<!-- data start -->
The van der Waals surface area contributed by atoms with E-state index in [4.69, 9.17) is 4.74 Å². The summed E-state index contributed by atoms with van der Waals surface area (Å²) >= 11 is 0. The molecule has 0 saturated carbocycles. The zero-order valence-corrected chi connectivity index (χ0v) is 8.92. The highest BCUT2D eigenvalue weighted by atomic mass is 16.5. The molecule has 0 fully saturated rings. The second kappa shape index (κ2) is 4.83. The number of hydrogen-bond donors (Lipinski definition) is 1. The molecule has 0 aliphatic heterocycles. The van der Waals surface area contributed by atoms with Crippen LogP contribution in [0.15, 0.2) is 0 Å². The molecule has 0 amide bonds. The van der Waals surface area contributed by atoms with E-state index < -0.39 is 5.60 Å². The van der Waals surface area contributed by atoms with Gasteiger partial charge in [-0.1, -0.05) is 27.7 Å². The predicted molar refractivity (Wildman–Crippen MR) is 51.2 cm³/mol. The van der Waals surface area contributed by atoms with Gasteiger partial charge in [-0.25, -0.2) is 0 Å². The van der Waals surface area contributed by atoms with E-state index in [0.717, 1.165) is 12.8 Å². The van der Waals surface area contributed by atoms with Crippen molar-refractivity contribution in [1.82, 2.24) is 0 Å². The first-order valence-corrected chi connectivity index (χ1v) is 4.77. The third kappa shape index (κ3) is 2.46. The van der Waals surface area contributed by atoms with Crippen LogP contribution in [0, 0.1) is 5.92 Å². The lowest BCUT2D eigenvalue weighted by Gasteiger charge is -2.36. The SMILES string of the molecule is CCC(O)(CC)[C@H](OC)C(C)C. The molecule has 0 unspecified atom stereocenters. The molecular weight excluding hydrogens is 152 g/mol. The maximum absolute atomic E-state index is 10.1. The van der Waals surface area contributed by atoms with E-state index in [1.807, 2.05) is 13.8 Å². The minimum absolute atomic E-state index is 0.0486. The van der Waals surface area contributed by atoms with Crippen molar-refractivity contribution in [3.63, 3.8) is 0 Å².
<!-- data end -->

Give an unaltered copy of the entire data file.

The van der Waals surface area contributed by atoms with E-state index in [4.69, 9.17) is 4.74 Å². The summed E-state index contributed by atoms with van der Waals surface area (Å²) >= 11 is 0. The molecule has 0 saturated carbocycles. The zero-order valence-corrected chi connectivity index (χ0v) is 8.92. The highest BCUT2D eigenvalue weighted by atomic mass is 16.5. The molecule has 0 fully saturated rings. The second kappa shape index (κ2) is 4.83. The number of hydrogen-bond donors (Lipinski definition) is 1. The molecule has 0 aliphatic heterocycles. The van der Waals surface area contributed by atoms with Crippen LogP contribution in [0.15, 0.2) is 0 Å². The molecule has 0 amide bonds. The van der Waals surface area contributed by atoms with E-state index < -0.39 is 5.60 Å². The van der Waals surface area contributed by atoms with Gasteiger partial charge in [-0.1, -0.05) is 27.7 Å². The predicted molar refractivity (Wildman–Crippen MR) is 51.2 cm³/mol. The van der Waals surface area contributed by atoms with Gasteiger partial charge in [-0.25, -0.2) is 0 Å². The van der Waals surface area contributed by atoms with E-state index in [0.717, 1.165) is 12.8 Å². The van der Waals surface area contributed by atoms with Crippen molar-refractivity contribution in [1.82, 2.24) is 0 Å². The first-order valence-corrected chi connectivity index (χ1v) is 4.77. The third kappa shape index (κ3) is 2.46. The van der Waals surface area contributed by atoms with Crippen LogP contribution in [0, 0.1) is 5.92 Å². The lowest BCUT2D eigenvalue weighted by Gasteiger charge is -2.36. The SMILES string of the molecule is CCC(O)(CC)[C@H](OC)C(C)C. The molecule has 0 unspecified atom stereocenters. The molecular weight excluding hydrogens is 152 g/mol. The maximum absolute atomic E-state index is 10.1. The van der Waals surface area contributed by atoms with E-state index in [1.807, 2.05) is 13.8 Å². The minimum absolute atomic E-state index is 0.0486. The van der Waals surface area contributed by atoms with Crippen molar-refractivity contribution in [3.63, 3.8) is 0 Å².